For the images below, I only focused once. I was then able to recompose my shot on the fly as this Woodland Kingfisher turned its head to keep it looking into the frame.
Manual focus control
Even with the latest and fanciest cameras, there are some situations where the autofocus will struggle to lock onto the subject. This is especially true when you’re trying to take a photo of an animal in dense foliage, where the camera is more likely to lock onto leaves and branches instead. With back button focus you don’t need to waste time switching over to manual focus mode to overcome this – simply don’t press the autofocus button and take control of your focus manually.
For the image below, my camera’s autofocus struggled to lock onto this Striated Heron as it popped its head up amongst the thick reeds. I was able to manually focus and capture this shot before it ducked back down again.
How to set it up on your camera
Setting up Back Button Focus is different on every brand of camera, and often different between different models of the same brand. This isn’t a comprehensive list, but here are the basic things to look out for on the more common camera brands:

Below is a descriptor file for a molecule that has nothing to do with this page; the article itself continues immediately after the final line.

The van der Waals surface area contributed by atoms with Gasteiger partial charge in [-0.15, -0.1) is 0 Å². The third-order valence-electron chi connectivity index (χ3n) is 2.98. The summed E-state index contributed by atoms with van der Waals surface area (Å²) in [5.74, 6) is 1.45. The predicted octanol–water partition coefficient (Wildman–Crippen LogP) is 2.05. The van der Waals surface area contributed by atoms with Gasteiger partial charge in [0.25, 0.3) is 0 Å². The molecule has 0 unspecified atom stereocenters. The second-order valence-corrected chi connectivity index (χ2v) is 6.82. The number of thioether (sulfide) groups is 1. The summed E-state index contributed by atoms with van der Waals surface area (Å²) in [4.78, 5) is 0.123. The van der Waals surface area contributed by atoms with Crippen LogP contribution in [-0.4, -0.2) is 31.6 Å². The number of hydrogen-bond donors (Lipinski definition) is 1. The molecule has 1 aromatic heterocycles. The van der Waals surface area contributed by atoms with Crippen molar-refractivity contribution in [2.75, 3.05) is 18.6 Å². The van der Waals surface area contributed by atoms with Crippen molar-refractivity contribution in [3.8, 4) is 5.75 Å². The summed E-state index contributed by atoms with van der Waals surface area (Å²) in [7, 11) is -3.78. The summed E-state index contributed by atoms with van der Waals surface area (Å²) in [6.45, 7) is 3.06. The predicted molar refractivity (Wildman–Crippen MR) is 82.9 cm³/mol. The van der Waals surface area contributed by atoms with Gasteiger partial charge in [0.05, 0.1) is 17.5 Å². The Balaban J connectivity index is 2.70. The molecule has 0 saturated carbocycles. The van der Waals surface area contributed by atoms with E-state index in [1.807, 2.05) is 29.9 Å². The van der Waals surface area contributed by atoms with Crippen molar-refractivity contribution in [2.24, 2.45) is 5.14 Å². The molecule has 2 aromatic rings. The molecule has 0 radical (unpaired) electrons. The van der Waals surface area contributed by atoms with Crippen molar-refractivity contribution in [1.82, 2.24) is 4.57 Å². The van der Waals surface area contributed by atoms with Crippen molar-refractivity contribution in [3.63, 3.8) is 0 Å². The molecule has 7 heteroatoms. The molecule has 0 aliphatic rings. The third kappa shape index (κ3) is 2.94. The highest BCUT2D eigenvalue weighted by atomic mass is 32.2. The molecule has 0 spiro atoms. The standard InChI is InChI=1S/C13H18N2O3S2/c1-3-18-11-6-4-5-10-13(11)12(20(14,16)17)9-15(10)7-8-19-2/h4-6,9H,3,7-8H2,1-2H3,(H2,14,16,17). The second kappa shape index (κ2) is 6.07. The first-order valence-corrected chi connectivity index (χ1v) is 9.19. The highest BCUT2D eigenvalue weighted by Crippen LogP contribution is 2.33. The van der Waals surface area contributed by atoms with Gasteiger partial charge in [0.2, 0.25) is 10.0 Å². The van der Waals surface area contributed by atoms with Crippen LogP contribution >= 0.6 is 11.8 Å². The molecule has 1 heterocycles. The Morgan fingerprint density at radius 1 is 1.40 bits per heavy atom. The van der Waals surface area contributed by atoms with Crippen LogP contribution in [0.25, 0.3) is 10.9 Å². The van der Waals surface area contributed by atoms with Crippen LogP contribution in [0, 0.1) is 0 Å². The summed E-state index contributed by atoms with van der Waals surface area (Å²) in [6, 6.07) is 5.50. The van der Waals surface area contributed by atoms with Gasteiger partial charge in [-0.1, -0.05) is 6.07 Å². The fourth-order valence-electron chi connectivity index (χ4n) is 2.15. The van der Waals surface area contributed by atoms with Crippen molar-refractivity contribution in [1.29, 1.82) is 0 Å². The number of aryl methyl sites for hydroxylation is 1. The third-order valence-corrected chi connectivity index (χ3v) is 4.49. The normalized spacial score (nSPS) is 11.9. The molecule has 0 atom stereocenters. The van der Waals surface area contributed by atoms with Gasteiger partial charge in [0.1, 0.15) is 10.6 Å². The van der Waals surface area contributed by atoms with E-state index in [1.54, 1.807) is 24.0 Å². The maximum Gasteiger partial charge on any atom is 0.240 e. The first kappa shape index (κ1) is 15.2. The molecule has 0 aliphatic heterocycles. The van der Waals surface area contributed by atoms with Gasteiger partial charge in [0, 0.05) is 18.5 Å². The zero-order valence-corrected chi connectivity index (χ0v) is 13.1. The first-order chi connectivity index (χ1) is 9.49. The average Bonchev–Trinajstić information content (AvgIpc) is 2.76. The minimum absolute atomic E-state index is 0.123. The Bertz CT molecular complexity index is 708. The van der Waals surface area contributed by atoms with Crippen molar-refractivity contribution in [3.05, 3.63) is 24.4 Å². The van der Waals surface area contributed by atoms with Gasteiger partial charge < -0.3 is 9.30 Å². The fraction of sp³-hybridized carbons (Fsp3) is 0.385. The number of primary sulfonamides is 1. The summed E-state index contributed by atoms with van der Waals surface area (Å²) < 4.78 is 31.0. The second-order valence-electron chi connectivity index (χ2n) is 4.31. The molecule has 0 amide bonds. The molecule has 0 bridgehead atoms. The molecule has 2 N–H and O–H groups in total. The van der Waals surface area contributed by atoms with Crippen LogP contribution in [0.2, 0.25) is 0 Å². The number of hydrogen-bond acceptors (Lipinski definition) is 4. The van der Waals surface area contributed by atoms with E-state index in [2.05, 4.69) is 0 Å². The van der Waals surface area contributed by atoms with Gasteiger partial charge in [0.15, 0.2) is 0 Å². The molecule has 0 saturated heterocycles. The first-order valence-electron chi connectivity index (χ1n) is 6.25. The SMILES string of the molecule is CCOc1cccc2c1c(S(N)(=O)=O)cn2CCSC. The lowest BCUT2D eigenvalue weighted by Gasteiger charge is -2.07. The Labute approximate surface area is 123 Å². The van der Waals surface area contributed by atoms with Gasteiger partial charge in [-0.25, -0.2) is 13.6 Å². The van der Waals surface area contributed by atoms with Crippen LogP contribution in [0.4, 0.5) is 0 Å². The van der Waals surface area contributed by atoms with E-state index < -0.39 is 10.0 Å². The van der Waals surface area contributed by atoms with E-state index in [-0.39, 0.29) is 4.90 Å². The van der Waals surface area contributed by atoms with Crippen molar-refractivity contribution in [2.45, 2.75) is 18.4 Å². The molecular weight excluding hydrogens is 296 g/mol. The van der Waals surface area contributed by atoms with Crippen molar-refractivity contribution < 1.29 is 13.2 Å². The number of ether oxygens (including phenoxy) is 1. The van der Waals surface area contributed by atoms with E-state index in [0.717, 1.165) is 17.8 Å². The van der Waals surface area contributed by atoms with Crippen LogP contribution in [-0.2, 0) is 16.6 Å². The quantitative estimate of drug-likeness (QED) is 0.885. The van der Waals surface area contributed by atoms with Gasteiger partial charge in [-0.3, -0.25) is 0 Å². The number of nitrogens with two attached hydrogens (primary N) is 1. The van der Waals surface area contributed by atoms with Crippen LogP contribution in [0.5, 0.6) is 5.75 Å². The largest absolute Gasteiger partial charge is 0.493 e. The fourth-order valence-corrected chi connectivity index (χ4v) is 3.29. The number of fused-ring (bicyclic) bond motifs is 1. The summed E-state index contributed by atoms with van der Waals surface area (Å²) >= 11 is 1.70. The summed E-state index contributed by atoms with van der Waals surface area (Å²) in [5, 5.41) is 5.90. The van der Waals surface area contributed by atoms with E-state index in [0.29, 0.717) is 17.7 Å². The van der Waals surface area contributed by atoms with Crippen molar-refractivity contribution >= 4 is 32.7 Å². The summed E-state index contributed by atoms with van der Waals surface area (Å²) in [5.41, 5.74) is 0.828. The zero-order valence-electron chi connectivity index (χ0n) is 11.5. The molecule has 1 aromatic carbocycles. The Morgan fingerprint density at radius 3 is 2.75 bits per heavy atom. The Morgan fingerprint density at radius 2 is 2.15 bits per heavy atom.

Find Custom Controls in the menu
Set Shutter butt. half-press to something that isn’tMetering and AF start (I set mine to AE lock)
Set AF-ON (or AE/AF Lock) button to Metering and AF start
Set your focus mode to AF-C
Find Custom Settings -> Controls in the menu
Set AF-ON (or AE-L/AF-L) button to AF-ON
Change AF-C Priority Selection to Release
Go to Custom Settings -> Pre-AF and set it to Off
Set Custom Settings -> AF w/shutter to Off
Go to Custom Key Settings -> AEL Button and set it to AF On
Set Custom Key Settings -> AF/MF Button to AF/MF Ctrl Toggle
If you really get stuck, you should be able to find a tutorial for your specific camera on YouTube, or send me a message on Instagram and I’ll help you out!
So there you have it – the magic of back button focusing! I can’t count how many times it’s saved me out in the field, and I’m sure a lot of my portfolio wouldn’t exist if it wasn’t for using the technique. Be warned that it can take a little while to get used to (especially if you’re already set in your ways) but stick with it for a while and I’m sure you’ll start to see the benefits very quickly.
Want to take your wildlife photography to the next level?
My new Wildlife Photography Composition ebook is officially launching later this month, but for the next few weeks I’m making it available to my lovely email club members at a special pre-launch price. No waiting, you can download it and get cracking today!
My goal in this book is to share my approach to composition and get you thinking about how you can apply these ideas to your own photos. Whether you’re just starting out or you’ve been photographing wildlife for a while, there’s something in here for everyone.